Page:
The other reason for a staggered hatch may be caused by different temperatures in different parts of the incubator. If temperatures are a degree or two lower from one area to another, the embryos may still develop, but at a slower rate. Sometimes these fail to hatch but other times it just takes longer. In my experience with wild wood ducks, eggs can hatch anywhere from 27 to 30 days depending upon how frequently the hen leaves the nest and how warm or cold the weather is. You might expect this not to occur under a broody hen, but if she is on a lot of eggs, some eggs may get pushed to the outside edges and not be as warm. If the eggs get randomly redistributed by the hen everything evens out, but if an egg or two get caught up in the nesting material for a day or so, they may take longer to hatch.
    If you are concerned about staggered hatches, gather eggs frequently to prevent the accidental onset of incubation, limit the number of eggs you give a hen or, if using an incubator, don't fill it from corner to corner. Set fewer eggs and cluster them in the center. If you set more eggs, rotate them around so each tends to experience all the temperature spots in the incubator. And be patient. Give eggs an extra 48 hours beyond the hatch date before you throw them out. You may be pleasantly surprised.
    H W Heusmann
    [/FONT]​


    TO ASSIST OR NOT TO ASSIST: refer AGAIN to end of https://www.backyardchickens.com/t/491013/goose-incubation-hatching-guide-completed for how to help a chick.

    The one at this link made me teary eyed.... awwww she saved the peep!


    Sites I will refer to:
    Intervention: Helping Your Chicks Hatch
    https://www.backyardchickens.com/t/9316/intervention-helping-your-chicks-hatch


    After the chick has made a hole in the shell, it stops pipping for three to eight hours and rests. During this time, it is acclimating its lungs to the outside atmosphere. After the resting stage is completed, the second stage of pipping begins....

    The chick begins to turn slowly inside the egg. As it turns, usually counter-clockwise, the cutting edge of the chick tooth continues to chip away. In two to five hours, the chick has made about three quarters of a turn inside the egg. As the chick progresses in its movement around the shell, it begins pushing on the egg cap (large end). Squirming and struggling, the chick works feverishly for about 40 minutes pushing at the cap. Finally with a vigorous shove, the chick breaks free from the shell, still wet and panting.
    When the chick is freed completely from the shell, it lies still. Its energy has been virtually exhausted, and it is extremely tired. After a rest of some few minutes, the chick begins to rise to its feet and gain coordination of its muscles. Within a few days the egg tooth, its usefulness over, will disappear. (http://chickscope.beckman.uiuc.edu/resources/egg_to_chick/procedures.html)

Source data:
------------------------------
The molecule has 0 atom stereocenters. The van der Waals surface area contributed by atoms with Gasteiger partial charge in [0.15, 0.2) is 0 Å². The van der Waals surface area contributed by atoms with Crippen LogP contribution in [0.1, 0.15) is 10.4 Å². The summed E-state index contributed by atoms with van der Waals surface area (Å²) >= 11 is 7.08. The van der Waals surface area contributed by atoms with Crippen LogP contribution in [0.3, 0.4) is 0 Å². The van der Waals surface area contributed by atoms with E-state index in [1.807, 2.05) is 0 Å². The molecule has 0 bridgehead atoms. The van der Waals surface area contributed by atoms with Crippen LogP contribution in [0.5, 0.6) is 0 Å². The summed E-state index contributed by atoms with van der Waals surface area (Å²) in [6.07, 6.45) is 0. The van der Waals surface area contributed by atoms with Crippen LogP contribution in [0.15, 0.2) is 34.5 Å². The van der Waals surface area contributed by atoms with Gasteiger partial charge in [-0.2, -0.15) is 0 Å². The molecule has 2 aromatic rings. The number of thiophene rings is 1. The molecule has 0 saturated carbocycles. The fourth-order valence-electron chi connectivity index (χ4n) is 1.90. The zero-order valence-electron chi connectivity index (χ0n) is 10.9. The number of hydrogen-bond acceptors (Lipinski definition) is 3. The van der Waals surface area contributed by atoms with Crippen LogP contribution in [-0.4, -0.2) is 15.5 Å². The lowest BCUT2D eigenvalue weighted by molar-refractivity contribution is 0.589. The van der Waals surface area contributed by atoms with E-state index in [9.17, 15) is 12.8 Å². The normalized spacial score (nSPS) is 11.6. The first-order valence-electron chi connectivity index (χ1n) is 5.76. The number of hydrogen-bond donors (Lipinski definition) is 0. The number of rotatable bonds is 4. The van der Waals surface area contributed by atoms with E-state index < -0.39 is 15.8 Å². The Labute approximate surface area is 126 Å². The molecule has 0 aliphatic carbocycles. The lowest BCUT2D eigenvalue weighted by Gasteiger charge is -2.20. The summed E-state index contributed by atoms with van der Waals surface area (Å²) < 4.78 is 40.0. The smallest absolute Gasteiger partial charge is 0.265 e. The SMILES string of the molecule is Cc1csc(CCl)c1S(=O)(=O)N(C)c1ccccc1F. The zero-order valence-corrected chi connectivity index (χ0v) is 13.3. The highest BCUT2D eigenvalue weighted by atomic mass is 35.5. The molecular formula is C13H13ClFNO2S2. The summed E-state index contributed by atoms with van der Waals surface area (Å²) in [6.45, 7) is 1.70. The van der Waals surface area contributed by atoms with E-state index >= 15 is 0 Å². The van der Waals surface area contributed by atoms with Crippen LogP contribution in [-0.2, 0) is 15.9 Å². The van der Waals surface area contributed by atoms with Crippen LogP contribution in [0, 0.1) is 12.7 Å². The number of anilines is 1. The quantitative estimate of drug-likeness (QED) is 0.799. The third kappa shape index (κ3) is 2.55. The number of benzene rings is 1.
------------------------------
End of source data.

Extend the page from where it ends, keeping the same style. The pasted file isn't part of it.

see this membrane? this is close to what your looking for! thin thin veining and not so much blood!

    [​IMG]

    If you feel he may be SHRINK wrapped (only YOU know what your cells, weight, and Humidity have been) maybe you should start reading how to help a chick...... I have watched a ton of videos on youtube and its done all the time with no problems and HAS SAVED many HEALTHY chicks!! PROOF on all those videos!

    "Shrink wrap" vs. "Sticky chick"? https://www.backyardchickens.com/t/491421/shrink-wrap-vs-sticky-chick#post_6242987
    Shrink wrapped: before pipping, both inner and out membranes dry tight around the chick; caused by too little humidity throughout incubation

    Sticky chick: after pipping, the liquids dry becoming glue-like followed by concrete-like; caused by too little humidity during lockdown

    Wet sticky or Swollen: the chick is swollen with water or simply very wet and sticky; caused by too high humidity throughout incubation

    Drowning: the whitish outer membrane is dry while the clearish inner membrane is wet, binding the chick; also caused by too high humidity thoughout incubation

    *Chicks experiencing more than one of the extreme conditions can exhibit multiple issues.
    *These same issues can also occur during natural incubation, under a brooding hen.

    https://www.backyardchickens.com/t/491421/shrink-wrap-vs-sticky-chick#post_6242987


    Float Testing, Checking Egg Viability For Late Or Overdue Hatching Give Eggs A Full 24 Hrs Overdue Before Float Testing. It Works On All Bird Eggs- Period! Takes Very Little Equipment Or Time To Do And Is Easy To Perform.
    https://www.backyardchickens.com/t/383525/float-testing-checking-egg-viability-for-late-or-overdue-hatching

    Eggtopsy: What happened to my egg?
    https://www.backyardchickens.com/t/363717/eggtopsy-what-happened-to-my-egg-graphic-pictures


    check out
    Trouble Shooting Failures with Egg Incubation @ http://msucares.com/poultry/reproductions/trouble.html


    This is also a great pdf with pics: paste link in browser search:
    http://www.google.com/url?sa=t&rct=j&q=early%20emrbyo%20death%20%20incubation&source=web&cd=4&cad=rja&ved=0CDsQFjAD&url=http%3A%2F%2Fwww.thepoultrysite.com%2Fdownloads%2Fdownload%2F171%2F&ei=UllaUMXFHsmrygGnjoHICw&usg=AFQjCNGgYxCBYwBex31MS5w2McdnpH1zbw